I really struggled through this first day of abstraction. Part of this struggle involved the fear of working in front of a new group of people and then being analyzed, critiqued and judged by them (but we were all in that boat together). Another part of the struggle was that I was feeling a bit paralyzed by the strong desire to do a really good job and paint some awesome abstracts! However, even more than all of that, a thought came to me later in the day as I realized how much time I had spent staring blankly at my materials. My epiphany was that creating an abstract painting was so wide open that I actually found it restricting. Abstracts can be anything and that was just too overwhelming - I didn't know where to begin. I talked to the instructor, Alicia Popoff, about this struggle and she certainly empathized. She said we would be discussing that very thing in the coming days and we would talk about inspiration. She also made it clear that I needn't feel pressured to only create abstracts in this class- I could do more representational work if I wanted. As tempting as that was I knew the reason I was taking the class was to step out of my comfort zone, so I would press on like a good little abstract student! :)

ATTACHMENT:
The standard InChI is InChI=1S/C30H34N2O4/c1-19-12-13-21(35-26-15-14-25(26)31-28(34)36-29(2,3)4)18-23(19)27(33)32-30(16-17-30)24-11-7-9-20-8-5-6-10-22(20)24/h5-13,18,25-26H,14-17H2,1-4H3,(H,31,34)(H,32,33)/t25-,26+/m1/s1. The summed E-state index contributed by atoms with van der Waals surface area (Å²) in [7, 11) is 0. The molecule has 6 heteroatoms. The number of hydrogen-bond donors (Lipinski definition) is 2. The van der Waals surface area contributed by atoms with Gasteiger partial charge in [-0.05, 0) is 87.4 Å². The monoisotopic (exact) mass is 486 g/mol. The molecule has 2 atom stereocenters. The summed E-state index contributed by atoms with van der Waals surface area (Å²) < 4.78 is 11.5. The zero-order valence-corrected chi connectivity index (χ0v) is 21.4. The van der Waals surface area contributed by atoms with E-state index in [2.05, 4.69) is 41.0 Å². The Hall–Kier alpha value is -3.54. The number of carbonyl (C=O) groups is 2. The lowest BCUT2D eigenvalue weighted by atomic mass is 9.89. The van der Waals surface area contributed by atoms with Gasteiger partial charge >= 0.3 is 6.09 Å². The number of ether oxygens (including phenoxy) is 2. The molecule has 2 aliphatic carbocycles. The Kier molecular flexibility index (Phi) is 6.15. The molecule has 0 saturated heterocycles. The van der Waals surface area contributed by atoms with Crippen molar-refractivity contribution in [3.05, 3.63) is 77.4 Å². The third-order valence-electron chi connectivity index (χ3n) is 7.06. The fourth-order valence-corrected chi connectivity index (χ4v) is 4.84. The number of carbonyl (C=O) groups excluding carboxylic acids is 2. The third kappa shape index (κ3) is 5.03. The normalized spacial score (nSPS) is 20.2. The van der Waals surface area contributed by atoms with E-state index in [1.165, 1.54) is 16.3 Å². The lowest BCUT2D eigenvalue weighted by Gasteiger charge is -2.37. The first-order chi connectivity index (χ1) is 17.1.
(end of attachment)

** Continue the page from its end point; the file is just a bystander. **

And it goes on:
Saturday, September 1, 2012

Here Goes With The Abstracts!

 Literally Shapes
acrylic on paper
© Nicki Ault, 2012